Stephen Fry on SJWs

I only watched about 15 minutes of the BAFTAs (honestly) but that did include the moment a woman in a t-shirt, leather jacket and scarf came up to collect an award and host Stephen Fry described her as “dressed as a bag lady”. I laughed, as did the audience. It seemed to be a rare moment of spontaneous humour within the choreographed autocue-reading.

But his comments provoked “outrage” on twitter followed by a blunt response from Fry. He then left twitter – something that he’s done before – and wrote a few remarks on his blog, Too many people have peed in the pool.

After a section illustrating his usual lavatorial humour, he continues to describe twitter, and in particular its offence-seeking social justice warriors (SJWs)  as follows:

To leave that metaphor, let us grieve at what twitter has become. A stalking ground for the sanctimoniously self-righteous who love to second-guess, to leap to conclusions and be offended – worse, to be offended on behalf of others they do not even know. It’s as nasty and unwholesome a characteristic as can be imagined. It doesn’t matter whether they think they’re defending women, men, transgender people, Muslims, humanists … the ghastliness is absolutely the same. It makes sensible people want to take an absolutely opposite point of view. I’ve heard people shriek their secularism in such a way as to make me want instantly to become an evangelical Christian.

I recall hearing this idea before – “It makes sensible people want to take an absolutely opposite point of view”.  Stephen Fry must have picked it up after reading Ian Woolley’s blog post on polarisation.  Ian wrote

With social justice- and eco-warriors becoming ridiculous, the vanilla figures who oppose them are elevated beyond their worth. So, every time you see Leonardo DiCaprio preaching for people to live more ecologically responsible lives from the deck of his $200m, 2000 diesel-litre per day rented super-yacht, or you see a story like the recent one in Massachusetts where a woman who decided to identify as a man was kept out of running to become class diversity officer because she/he was now a patriarchal white male (is everything alright? No, it’s just, you seemed to be choking on something) it inflates the notion of Katie Hopkins in the UK or Ann Coulter in America as bold and interesting iconoclasts just for pointing out the obvious madness and hypocrisy.

The link to climate scepticism should be clear, but I’ll spell it out. What effect does the relentless alarmist shrieking of climate scientists, climate sociologists, climate activists and climate correspondents have? “It makes sensible people want to take an absolutely opposite point of view”.

 

 

31 thoughts on “Stephen Fry on SJWs

  1. I agree, if Fry can’t crack a little joke without getting attacked for it, the world is a poorer place. Similarly, Oreskes should be able to make a little joke without being attacked for insensitivity, yet on these pages we see her condemned. I imagine you don’t see the irony in your change of heart.

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  2. Both Paul and Raff are right. Paul is right to point out that criticising Oreskes is not a call to stop her tweeting unpleasantly. Raff is right to say a joke is a joke.

    But when, for example, Billy Connolly got into trouble for airing the thought ‘get on with it’ not long before the murder of Ken Bigley, there was a point to it, shocking as it was. It was a comment on the too easy way we consume news media – even tragedy now is disposable. So it wasn’t *just* unpleasant. There are good jokes and bad jokes. Oreskes’s joke was just not very good.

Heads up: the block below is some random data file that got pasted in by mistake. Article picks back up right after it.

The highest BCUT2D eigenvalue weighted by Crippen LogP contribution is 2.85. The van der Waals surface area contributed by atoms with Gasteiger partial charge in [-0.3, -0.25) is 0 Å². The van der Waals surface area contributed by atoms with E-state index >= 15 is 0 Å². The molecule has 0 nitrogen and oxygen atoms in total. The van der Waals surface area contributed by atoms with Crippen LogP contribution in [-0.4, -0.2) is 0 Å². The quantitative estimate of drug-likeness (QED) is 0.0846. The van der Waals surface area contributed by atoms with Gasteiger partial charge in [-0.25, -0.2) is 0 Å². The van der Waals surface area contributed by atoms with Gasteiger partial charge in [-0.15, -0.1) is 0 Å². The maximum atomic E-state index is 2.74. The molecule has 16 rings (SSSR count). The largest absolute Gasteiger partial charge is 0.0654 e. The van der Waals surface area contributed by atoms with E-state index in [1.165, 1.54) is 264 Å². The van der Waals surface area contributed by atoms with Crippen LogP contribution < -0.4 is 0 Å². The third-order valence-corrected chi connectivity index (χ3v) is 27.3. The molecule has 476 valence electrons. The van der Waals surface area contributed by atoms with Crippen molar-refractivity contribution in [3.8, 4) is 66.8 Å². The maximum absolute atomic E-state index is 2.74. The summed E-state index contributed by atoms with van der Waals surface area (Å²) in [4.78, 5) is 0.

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  3. Raff quotes Fry here, and Graham Chapman back on the Oreskes thread, as examples of black humour we’re not offended by, which therefore demonstrates our hypocrisy, or something.

    They’re comedians, and they weren’t making jokes about people they hated. If I was a university professor I wouldn’t make unpleasant remarks about people I spent my time campaigning against. For a start it would only draw attention to my campaigning, and make people wonder if that’s what professors should be doing, which is very much Paul’s point.

    Oreskes is quite famous for here campaigning. Aaron McCright is less well known. He’s a member of the “old white men” school of sociological theory, being a middle aged white man himself. We can all be excused for being unwilling to face the idea of our own mortality. McCright has to face in addition the idea that before he pops it he’ll be an old white man himself. What a fate.

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  4. Not censoring, eh? I’ll bear that in mind next time someone dies and be sure to get a rib tickler into your pages.

    But really I don’t in principle see a difference between a joke about clothing and a joke about dying. It is all part of free speech, some of which one likes, some not. I’ll believe you really see a difference rather than just feigning outrage if you tell me that you were (or would have been if you heard it) equally outraged when Michael Palin said of the death of Graham Chapman shortly before some event that it was one of the worst examples of party pooping he had seen in years. I asked this of Geoff on his Oreskes thread but he hasn’t answered.

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  5. Geoff, yes – exactly. (Hang on, I can’t agree with everybody can I?) Making nasty public remarks about the death of people you campaigned against is a vile thing to do. And it invites judgement, being public. Also, McCright’s remarks weren’t even attempts at jokes. Just ugly comments.

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  6. Geoff, I didn’t see your reply before posting.

    They’re comedians, and they weren’t making jokes about people they hated.

    So they are, but the families of the targets of their humour are not. So where does the outrage lie – in the supposed hurt to the deceased or to their families? If you or any “sceptic” has concern for the families then do you think the family is more or less likely to hear about the supposed insult if you make a big deal about a “tweet” from someone the family almost certainly don’t follow and may never have heard of?